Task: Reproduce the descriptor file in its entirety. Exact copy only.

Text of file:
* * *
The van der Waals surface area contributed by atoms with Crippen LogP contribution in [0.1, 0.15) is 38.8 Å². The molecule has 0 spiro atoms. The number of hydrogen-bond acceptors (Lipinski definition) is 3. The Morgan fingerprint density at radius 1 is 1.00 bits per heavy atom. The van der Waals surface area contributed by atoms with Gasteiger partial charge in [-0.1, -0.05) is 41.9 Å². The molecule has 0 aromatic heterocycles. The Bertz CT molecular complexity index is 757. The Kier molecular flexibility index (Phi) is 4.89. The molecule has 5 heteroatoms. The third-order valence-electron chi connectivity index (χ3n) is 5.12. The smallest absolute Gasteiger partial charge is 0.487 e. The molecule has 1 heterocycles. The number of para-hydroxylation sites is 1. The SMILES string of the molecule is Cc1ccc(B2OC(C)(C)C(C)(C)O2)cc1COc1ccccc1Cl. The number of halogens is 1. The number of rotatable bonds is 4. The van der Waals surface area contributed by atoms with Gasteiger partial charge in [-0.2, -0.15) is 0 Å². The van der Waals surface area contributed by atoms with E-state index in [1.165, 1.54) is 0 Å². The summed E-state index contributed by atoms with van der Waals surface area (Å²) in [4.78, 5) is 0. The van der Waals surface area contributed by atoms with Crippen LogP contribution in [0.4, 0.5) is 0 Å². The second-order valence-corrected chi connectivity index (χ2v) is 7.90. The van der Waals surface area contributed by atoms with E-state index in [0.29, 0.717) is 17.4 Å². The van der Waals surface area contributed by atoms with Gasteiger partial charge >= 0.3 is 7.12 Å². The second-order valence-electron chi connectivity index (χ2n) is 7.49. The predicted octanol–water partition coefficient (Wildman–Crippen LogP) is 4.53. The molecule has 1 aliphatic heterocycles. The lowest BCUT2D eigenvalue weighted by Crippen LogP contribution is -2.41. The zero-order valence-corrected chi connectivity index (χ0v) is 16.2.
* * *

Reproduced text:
The van der Waals surface area contributed by atoms with Crippen LogP contribution in [0.1, 0.15) is 38.8 Å². The molecule has 0 spiro atoms. The number of hydrogen-bond acceptors (Lipinski definition) is 3. The Morgan fingerprint density at radius 1 is 1.00 bits per heavy atom. The van der Waals surface area contributed by atoms with Gasteiger partial charge in [-0.1, -0.05) is 41.9 Å². The molecule has 0 aromatic heterocycles. The Bertz CT molecular complexity index is 757. The Kier molecular flexibility index (Phi) is 4.89. The molecule has 5 heteroatoms. The third-order valence-electron chi connectivity index (χ3n) is 5.12. The smallest absolute Gasteiger partial charge is 0.487 e. The molecule has 1 heterocycles. The number of para-hydroxylation sites is 1. The SMILES string of the molecule is Cc1ccc(B2OC(C)(C)C(C)(C)O2)cc1COc1ccccc1Cl. The number of halogens is 1. The number of rotatable bonds is 4. The van der Waals surface area contributed by atoms with Gasteiger partial charge in [-0.2, -0.15) is 0 Å². The van der Waals surface area contributed by atoms with E-state index in [1.165, 1.54) is 0 Å². The summed E-state index contributed by atoms with van der Waals surface area (Å²) in [4.78, 5) is 0. The van der Waals surface area contributed by atoms with Crippen LogP contribution in [0.4, 0.5) is 0 Å². The second-order valence-corrected chi connectivity index (χ2v) is 7.90. The van der Waals surface area contributed by atoms with E-state index in [0.29, 0.717) is 17.4 Å². The van der Waals surface area contributed by atoms with Gasteiger partial charge >= 0.3 is 7.12 Å². The second-order valence-electron chi connectivity index (χ2n) is 7.49. The predicted octanol–water partition coefficient (Wildman–Crippen LogP) is 4.53. The molecule has 1 aliphatic heterocycles. The lowest BCUT2D eigenvalue weighted by Crippen LogP contribution is -2.41. The zero-order valence-corrected chi connectivity index (χ0v) is 16.2.